A small synopsis of my fall 2010 trip to Kebler Pass Colorado.

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© Brad Mangas

As I drove towards my destination of Kebler Pass in the high altitudes of the Colorado mountains a place that I had never been before the excitement grew of what would await. A total of almost 4 hours would pass before I made my first shot of the day and I hadn’t even arrived at my destination yet. I was in no hurry though my time was limited to 2 days. I was slightly impatient to see what I had longed imagined and only seen in magazines and on others websites. The more I attempted to rush the more I knew I was missing the point of my journey of just being surrounded by the beautiful scenery. Mother nature takes her time in presenting such intimate beauty so who was I to force the moment. I wanted to get more out of my finite time than just a few pretty pictures. I wanted, I needed to understand what I was part of, to discover nature in a new place far from home. Years ago I would have undoubtedly  rushed to Kebler Pass knowing that would be were my pictures awaited, but now years down this path of nature photography I know the beauty of nature is all surrounding it is up to me to discovery it no matter where I stand.

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© Brad Mangas

I made a few stops along the way, to call my lovely young bride and check in and let her know everything was fine and to make sure the same was with her. I stopped along the highway to take a few shots of the lands that were changing before me. Some 51/2 hours from the time I left the comforts of our condo in Vail I was presented with the West Elk Wilderness, West Beckwith Peak, East Beckwith Peak and Kebler Pass.

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© Brad Mangas

The colors were spectacular, the mountains were grand, the aspens in all their yellows and golds, the pines standing tall amongst them. I have arrived, now what? Then a small amount of anxiety began to set in, how do approach photographing such a vast wilderness of beauty that I am completely unfamiliar with? The answer is something I have been able to learned over the years and that is to just do what comes natural. Stop and enjoy first, stand among nature and appreciate what is before me and only then raise the camera and attempt to capture what I see and feel. Again no need to rush just relax and let it come to me.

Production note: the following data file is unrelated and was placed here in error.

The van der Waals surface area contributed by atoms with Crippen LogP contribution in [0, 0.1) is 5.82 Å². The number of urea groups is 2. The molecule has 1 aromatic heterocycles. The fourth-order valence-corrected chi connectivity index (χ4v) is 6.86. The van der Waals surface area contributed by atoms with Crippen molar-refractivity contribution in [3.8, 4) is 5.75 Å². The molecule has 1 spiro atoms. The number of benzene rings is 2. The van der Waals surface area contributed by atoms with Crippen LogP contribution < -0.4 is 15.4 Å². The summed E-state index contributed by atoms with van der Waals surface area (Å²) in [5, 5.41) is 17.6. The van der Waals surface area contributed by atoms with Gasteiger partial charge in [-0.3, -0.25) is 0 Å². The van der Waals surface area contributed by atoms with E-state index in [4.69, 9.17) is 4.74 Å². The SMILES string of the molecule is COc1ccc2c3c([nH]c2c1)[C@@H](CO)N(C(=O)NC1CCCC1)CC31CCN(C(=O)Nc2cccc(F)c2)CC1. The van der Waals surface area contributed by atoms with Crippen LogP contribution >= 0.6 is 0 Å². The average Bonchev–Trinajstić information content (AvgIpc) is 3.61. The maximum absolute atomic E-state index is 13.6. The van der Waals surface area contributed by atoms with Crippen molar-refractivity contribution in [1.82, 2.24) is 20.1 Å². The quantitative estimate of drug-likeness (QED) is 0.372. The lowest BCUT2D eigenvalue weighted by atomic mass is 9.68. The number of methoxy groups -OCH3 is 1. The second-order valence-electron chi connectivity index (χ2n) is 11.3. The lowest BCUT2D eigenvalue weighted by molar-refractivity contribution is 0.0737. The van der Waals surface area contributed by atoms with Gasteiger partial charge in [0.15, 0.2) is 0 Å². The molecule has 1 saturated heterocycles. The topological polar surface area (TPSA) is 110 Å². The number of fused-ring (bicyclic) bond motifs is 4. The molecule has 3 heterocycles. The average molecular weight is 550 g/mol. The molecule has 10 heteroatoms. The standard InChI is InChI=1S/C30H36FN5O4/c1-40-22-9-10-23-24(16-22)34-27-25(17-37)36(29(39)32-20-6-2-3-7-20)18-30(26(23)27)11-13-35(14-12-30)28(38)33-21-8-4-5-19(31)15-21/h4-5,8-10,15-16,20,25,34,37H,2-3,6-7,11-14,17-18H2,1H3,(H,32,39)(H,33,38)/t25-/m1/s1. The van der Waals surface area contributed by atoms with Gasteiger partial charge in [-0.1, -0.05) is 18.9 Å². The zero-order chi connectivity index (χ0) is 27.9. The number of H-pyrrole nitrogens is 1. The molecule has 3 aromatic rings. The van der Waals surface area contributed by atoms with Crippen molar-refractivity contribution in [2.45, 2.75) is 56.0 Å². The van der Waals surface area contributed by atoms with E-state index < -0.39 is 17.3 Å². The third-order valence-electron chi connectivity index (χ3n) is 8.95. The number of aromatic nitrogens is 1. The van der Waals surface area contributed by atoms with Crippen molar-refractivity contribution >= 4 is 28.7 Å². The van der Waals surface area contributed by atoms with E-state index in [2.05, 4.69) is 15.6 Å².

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© Brad Mangas

My attempts to photograph the West Elks and Kebler Pass area this fall was a success for one simple reason. I loved being there, I loved being surrounded by such grand beauty of nature, I loved discovering the small trail that led me to a rock covered with aspen leaves, that’s what I was there for to discover nature and to understand what it means to me. Over the last few years there are moments when out in nature I release myself in thought and emotion in an attempt to not just understand what I am witness to but what my part is. If I am to benefit from nature, nature should benefit from me. I struggle with the how’s of doing that. Is simply taking pictures and sharing them with others enough to make a positive difference, I’m sure it is not. For when we love something in our live that enriches our being it is hard and could be impossible to show and explain that benefit and possible a life long journey in attempts to understand and then return it.

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© Brad Mangas

I’m happy with what I brought back on my compact flash cards, I will enjoy viewing the images for the rest of my life. But what I will enjoy the most is the way I felt before and after taking the pictures.

 

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© Brad Mangas

This is part of the experience that I was able to enjoy, not just because I was present but more for being part of what nature is about. The seasons progress keeping nature in tune, it is up to us to take the time to slow down and understand what it means to each of us. Tomorrow will not be same as today, understanding our small part can have tremendous value and benefits if we allow it.

 

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© Brad Mangas

These images and more from my fall 2010 trip to Colorado will soon be featured on the new bradmangasphoto.com

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